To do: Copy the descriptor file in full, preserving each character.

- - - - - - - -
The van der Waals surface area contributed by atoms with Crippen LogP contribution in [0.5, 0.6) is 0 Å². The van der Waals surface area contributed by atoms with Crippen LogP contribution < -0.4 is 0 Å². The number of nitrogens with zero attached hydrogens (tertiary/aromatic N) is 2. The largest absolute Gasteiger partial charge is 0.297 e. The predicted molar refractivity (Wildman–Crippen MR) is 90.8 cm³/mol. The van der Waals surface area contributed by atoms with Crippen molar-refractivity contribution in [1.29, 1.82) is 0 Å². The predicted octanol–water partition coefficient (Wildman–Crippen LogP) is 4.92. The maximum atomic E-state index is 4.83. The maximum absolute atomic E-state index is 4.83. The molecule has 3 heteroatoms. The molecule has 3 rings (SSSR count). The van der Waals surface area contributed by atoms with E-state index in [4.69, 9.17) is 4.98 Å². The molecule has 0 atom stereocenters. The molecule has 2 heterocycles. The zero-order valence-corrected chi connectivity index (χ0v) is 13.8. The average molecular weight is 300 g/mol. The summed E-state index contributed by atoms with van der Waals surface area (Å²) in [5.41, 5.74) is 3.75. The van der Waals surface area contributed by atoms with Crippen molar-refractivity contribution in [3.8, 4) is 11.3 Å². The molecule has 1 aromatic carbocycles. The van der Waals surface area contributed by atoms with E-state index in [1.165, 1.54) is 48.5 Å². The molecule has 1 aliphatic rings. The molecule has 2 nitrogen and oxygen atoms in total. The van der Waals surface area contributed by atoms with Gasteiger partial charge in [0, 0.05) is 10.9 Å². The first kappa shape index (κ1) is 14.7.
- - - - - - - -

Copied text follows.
The van der Waals surface area contributed by atoms with Crippen LogP contribution in [0.5, 0.6) is 0 Å². The van der Waals surface area contributed by atoms with Crippen LogP contribution < -0.4 is 0 Å². The number of nitrogens with zero attached hydrogens (tertiary/aromatic N) is 2. The largest absolute Gasteiger partial charge is 0.297 e. The predicted molar refractivity (Wildman–Crippen MR) is 90.8 cm³/mol. The van der Waals surface area contributed by atoms with Crippen molar-refractivity contribution in [1.29, 1.82) is 0 Å². The predicted octanol–water partition coefficient (Wildman–Crippen LogP) is 4.92. The maximum atomic E-state index is 4.83. The maximum absolute atomic E-state index is 4.83. The molecule has 3 heteroatoms. The molecule has 3 rings (SSSR count). The van der Waals surface area contributed by atoms with E-state index in [4.69, 9.17) is 4.98 Å². The molecule has 0 atom stereocenters. The molecule has 2 heterocycles. The zero-order valence-corrected chi connectivity index (χ0v) is 13.8. The average molecular weight is 300 g/mol. The summed E-state index contributed by atoms with van der Waals surface area (Å²) in [5.41, 5.74) is 3.75. The van der Waals surface area contributed by atoms with Crippen molar-refractivity contribution in [3.8, 4) is 11.3 Å². The molecule has 1 aromatic carbocycles. The van der Waals surface area contributed by atoms with E-state index in [1.165, 1.54) is 48.5 Å². The molecule has 1 aliphatic rings. The molecule has 2 nitrogen and oxygen atoms in total. The van der Waals surface area contributed by atoms with Gasteiger partial charge in [0, 0.05) is 10.9 Å². The first kappa shape index (κ1) is 14.7.